In any country in which you are living, a landlord is very much like a kidney: A healthy, properly functioning one is silent, and allows both organ and body to go about their respective business in blissful ignorance of one another's existence. If, however, something should go wrong, you are made all too aware by a sharp, stabbing pain which you cannot, and would be incredibly unwise, to ignore.
When I was living in South Korea, one of my friends had a sharp, stabbing pain called Mr Park. Much as my friend would love to have been able to ignore him, he - unfortunately for my friend - lived just upstairs.
Mr Park was a square-shaped, angry, middle-aged character. He made loud, incomprehensible demands and complaints in what my friend could only assume was Korean. His staccato grunts were often accompanied by the odd push. Mr Park was very much a kidney in distress, and there was little my friend could do by way of treatment.
By contrast, my experiences in China have been very different. When I lived in Guangzhou, I had the most perfectly functioning kidney I've ever had. Her functional silence allowed both of us to go about our own business untroubled by such petty things as one-day late rental payments, unfixed light switches or cultural differences.
Everything was perfect in kidneyland, until one day I discovered that my garden ID, without which I would be unable to enter my gated compound, was out of date. I decided to send my landlady a text message to ask for her help in obtaining a new ID. I thought it shouldn't be a problem, as the management office only needed her signature.
However, this required her to pay a visit to the garden, which she hadn't done in my year of residence so far.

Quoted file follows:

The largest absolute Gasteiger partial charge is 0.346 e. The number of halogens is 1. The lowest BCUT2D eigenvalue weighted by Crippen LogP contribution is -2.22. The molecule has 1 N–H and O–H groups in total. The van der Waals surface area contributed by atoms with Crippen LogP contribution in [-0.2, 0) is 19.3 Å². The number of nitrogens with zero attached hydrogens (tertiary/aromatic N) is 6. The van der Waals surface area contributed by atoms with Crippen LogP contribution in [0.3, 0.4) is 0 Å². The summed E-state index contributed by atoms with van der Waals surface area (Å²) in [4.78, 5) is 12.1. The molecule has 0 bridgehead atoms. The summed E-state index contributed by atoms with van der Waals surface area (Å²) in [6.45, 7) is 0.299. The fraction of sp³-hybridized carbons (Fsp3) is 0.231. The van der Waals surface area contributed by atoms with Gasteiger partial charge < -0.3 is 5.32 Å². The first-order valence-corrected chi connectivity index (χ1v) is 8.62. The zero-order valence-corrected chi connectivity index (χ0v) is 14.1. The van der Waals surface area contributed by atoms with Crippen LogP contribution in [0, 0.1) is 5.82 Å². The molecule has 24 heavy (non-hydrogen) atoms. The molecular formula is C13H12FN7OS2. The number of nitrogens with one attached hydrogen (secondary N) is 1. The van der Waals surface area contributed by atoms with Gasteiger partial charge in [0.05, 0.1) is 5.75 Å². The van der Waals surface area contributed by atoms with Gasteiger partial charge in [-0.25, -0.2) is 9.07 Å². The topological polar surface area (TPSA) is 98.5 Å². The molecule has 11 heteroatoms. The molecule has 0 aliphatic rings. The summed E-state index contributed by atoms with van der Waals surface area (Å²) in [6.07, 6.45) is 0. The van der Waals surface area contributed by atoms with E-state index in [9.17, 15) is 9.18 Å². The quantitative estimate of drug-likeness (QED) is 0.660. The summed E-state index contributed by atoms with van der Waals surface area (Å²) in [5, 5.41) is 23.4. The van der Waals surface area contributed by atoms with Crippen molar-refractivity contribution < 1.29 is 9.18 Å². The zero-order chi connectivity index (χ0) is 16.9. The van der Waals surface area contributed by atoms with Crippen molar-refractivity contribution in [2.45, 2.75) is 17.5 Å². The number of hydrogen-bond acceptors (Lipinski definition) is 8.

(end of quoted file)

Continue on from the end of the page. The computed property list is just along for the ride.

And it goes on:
Several hours went by, and there was still no answer to my text message. She might have changed her phone number. Nervously, I rubbed my kidney and paced up and down the hallway.
As the sun set, leaving its sticky heat behind, I grew more and more worried.
Tomorrow was rent day. What should I do?
Finally, I decided to leave my rent unpaid, and then my landlady would have to contact me on her new number. Then, I could ask her to come and sign for a new ID, and I could pay the rent at the same time. This was, of course, assuming that she didn't go Mr Park on me.
The next day, I didn't hear anything. My kidney started to rumble gently, like Krakatoa turning over in its sleep. At midday the following day, I received a wonderfully succinct and polite text: "Please pay the amount! Thank you!"
Oh, joy of joys, I had her new number, and she wasn't angry!
I sent my response, something along the lines of: Of course, I am so sorry, I just had no other way to get your new number, and I need a new garden ID. Could you come and sign for it and I'll give you this month's rent in cash? Sorry again "
"OK, I come tomorrow at 9," she replied.
Sure enough, next morning at 9, she drove up, with her infant grandson in tow.
After greeting each other, we walked in companionable silence to the management office and she signed for a new gate ID; she also paid the 50 yuan ($7.70) fee. I reached into my wallet, and pulled out 1,250 yuan: 1,200 for the rent, 50 for the ID card.
She smiled, thanked me and took only 1,200. She explained that the 50 yuan fee for the new ID was "her problem".
If only Mr Park could be here to see how things should really be done. I patted her grandson on the head, and we smilingly bade each other a fond farewell.
As she drove away, I felt the uneasy rumbling die slowly, to be replaced by healthy silence. Organ and body were in perfect harmony once more.